Rodion Amirov continued his trail-blazing season with a goal in each of his first three international appearances. Nobody has done that before for team Russia, with only Alexander Popov, Roman Lyubimov and Pavel Poryadin scoring on their first two international appearances. The Maple Leafs prospect is also far younger than those three – just one month past his 19th birthday. Who knows, maybe we just wrote the first chapter of another Red Machine legend.
Before the Karjala Cup got underway, Russia’s decision to send its U20s to the tournament sparked controversy. Yet, Igor Larionov’s juniors proved more than capable of doing the job, winning all three games to lift the trophy. Thursday’s first period against Finland – three unanswered goals in the host’s net – set the tone. The teenagers showed great character to score a late goal on Sweden, forcing a shoot-out that was decided by Yaroslav Askarov’s solid goaltending and Vasily Podkolzin’s skillful winner. Then, in a winner-takes-all showdown against the Czechs, Askarov got his first international shut-out in a 3-0 win.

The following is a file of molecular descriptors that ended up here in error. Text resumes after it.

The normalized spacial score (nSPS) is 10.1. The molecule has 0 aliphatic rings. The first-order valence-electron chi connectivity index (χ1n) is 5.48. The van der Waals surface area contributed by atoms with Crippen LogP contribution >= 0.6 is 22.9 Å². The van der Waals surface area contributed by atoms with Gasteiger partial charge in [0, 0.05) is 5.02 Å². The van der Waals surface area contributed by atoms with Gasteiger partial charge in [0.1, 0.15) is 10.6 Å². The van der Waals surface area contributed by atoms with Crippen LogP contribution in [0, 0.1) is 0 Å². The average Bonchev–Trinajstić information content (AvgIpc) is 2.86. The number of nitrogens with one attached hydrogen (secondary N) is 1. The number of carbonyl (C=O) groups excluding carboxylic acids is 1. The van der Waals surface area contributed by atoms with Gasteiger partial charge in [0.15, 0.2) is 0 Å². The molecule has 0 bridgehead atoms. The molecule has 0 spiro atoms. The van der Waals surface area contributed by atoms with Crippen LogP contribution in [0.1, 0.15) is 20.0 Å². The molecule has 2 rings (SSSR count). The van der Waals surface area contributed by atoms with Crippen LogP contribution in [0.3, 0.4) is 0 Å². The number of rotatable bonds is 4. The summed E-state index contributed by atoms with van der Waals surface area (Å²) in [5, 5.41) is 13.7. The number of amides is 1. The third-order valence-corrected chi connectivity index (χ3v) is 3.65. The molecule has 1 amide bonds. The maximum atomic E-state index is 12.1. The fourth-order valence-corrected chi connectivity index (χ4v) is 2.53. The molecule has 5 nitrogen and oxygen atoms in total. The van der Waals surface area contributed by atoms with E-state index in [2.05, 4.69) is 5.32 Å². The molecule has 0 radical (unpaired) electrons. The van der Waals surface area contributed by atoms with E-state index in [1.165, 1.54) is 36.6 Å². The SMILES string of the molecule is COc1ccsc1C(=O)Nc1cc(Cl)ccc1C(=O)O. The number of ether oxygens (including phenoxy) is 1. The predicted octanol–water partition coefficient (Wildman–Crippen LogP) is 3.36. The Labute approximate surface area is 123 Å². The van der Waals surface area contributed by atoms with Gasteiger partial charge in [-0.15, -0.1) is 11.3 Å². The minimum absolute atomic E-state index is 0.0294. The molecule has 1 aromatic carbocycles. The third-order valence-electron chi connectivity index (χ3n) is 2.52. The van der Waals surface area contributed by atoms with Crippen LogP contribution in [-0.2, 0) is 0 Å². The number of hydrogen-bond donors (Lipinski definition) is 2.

The success of Russia’s juniors on the international stage is not such a surprise when you look at the impact young players have made in this season’s KHL. Although barely a third of the regular season is done, the 2020/2021 campaign has already seen 91 U20 players – more than any other season – get game time in the league. The previous best was set back in 2009/2010. The youngsters are also on track to score more goals than before – the current record is 103, this season’s tally is 42 and counting – and could easily make more appearance (434 games up to now, against a record of 1,714). Not surprisingly, the average age of players in KHL is lower than ever, dropping below 27 years for the first time. And 163 players have made their debuts so far this season, against a record of 215 in the 2013/2014 season when two new clubs came into the league.
photos courtesy of photo.khl.ru